Remember the case of the loose-lipped phlebotomist? It has a happy ending.
A few months ago we told you about Leonard, who got his blood drawn at a suburban hospital. He started chatting with the phlebotomist, and it turned out that her nephew worked in the same store as Leonard. A few weeks later, everyone in that store was talking about Leonard’s HIV status. It looked to us like the phlebotomist blabbed about Leonard’s HIV status to her nephew, who then blabbed to co-workers. You can read the original post here.
We confirmed our suspicions by talking to the assistant manager at Leonard’s store, who told us that the nephew had indeed disclosed Leonard’s HIV status. And obviously, he could only have learned about it from his aunt. When we first contacted the attorney for the hospital, she said that Leonard had already filed a grievance with the hospital; she had investigated and found no evidence of wrongdoing. In all likelihood, the attorney’s “investigation” was nothing more than asking the phlebotomist if she’d told her nephew that Leonard is HIV-positive. We explained that we had confirmed the confidentiality breach with an employee at the store. Then we fired off a letter to the attorney, explaining the ins and outs of the Illinois AIDS Confidentiality Act and asking the hospital to compensate Leonard in lieu of taking the hospital to court.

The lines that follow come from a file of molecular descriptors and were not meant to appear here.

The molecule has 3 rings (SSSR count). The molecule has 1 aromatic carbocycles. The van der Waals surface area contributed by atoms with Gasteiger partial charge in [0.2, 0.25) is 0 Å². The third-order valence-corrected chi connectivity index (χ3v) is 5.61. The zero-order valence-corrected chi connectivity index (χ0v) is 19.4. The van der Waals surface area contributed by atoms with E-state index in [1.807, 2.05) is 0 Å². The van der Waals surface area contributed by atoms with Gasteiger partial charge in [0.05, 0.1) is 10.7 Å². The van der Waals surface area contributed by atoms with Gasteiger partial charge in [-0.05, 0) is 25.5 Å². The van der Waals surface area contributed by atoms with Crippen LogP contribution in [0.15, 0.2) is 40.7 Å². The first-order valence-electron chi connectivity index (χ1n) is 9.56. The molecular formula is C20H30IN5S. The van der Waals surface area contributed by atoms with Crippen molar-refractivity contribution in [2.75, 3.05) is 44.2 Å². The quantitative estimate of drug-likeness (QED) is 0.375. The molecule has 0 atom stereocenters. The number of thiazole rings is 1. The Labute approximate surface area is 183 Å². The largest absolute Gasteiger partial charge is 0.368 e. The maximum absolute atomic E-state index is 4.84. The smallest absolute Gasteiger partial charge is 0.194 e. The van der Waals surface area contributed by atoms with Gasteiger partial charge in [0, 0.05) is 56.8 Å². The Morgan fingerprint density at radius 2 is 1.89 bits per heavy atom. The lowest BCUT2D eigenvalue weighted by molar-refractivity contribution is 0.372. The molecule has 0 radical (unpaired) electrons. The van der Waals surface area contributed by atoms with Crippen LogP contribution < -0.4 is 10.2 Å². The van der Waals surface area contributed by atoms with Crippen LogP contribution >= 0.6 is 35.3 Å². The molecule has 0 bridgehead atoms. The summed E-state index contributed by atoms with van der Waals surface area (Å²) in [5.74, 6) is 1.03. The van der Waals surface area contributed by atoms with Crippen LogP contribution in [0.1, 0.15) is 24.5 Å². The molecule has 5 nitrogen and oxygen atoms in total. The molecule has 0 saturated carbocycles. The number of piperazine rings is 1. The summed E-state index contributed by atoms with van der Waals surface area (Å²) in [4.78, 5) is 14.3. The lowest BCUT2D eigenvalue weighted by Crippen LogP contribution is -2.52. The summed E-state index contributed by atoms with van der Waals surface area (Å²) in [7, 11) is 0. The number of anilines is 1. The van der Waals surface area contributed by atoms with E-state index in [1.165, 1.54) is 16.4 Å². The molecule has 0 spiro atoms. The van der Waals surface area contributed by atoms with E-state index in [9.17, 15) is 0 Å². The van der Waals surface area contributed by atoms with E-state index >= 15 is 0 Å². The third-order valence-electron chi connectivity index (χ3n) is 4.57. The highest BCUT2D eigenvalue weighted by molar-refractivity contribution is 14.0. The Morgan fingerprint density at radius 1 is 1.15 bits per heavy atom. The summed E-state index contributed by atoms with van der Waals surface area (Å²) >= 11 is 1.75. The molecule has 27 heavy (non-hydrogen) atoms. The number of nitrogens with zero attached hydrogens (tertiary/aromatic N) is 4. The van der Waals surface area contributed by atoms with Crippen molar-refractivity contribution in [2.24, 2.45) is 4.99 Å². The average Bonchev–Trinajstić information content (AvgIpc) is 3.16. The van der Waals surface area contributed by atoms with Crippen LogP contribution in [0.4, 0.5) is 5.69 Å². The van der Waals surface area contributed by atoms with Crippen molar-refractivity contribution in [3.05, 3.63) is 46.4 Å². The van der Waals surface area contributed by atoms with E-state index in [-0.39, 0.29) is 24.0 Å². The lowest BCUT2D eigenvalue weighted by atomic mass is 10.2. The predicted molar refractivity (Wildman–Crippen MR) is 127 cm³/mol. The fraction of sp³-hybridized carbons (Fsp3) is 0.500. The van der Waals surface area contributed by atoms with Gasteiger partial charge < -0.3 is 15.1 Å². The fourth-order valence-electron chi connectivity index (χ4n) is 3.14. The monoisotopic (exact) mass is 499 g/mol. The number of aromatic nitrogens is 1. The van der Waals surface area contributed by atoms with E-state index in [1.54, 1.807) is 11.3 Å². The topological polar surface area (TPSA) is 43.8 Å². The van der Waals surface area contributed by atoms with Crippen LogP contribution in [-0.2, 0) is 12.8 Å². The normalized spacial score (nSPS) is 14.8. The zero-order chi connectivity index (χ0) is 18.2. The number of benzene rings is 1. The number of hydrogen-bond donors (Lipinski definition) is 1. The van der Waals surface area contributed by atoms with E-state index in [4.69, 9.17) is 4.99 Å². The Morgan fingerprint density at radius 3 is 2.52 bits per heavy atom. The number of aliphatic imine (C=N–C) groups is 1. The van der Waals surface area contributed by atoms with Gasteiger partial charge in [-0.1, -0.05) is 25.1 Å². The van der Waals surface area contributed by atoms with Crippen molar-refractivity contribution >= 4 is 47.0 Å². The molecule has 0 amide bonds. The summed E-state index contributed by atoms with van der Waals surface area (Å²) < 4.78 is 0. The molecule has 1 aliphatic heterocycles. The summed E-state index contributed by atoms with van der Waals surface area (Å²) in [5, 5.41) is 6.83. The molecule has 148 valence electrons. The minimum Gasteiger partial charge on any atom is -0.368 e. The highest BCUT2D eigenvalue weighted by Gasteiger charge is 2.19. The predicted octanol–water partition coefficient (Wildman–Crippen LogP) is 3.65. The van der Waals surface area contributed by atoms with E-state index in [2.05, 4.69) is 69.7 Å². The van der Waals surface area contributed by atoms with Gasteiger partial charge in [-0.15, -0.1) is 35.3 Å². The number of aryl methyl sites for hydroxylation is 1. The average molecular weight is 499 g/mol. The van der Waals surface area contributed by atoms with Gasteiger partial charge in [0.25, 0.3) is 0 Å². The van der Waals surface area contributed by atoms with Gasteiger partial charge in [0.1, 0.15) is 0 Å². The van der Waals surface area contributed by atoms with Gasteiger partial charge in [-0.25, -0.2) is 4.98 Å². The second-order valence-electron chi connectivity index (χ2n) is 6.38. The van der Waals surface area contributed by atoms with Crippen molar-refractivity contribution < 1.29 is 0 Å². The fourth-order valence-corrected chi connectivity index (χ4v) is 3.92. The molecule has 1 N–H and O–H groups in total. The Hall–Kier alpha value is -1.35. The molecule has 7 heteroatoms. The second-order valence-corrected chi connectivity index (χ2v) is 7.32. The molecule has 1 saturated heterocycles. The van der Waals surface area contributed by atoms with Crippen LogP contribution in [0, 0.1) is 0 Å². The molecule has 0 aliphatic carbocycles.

The attorney reopened her investigation into the matter, and whaddya know, she agreed to settle with Leonard for $5,000. Leonard, who wasn’t interested in money in the first place — he just wanted to make sure the same thing didn’t happen to anyone else — was understandably overjoyed.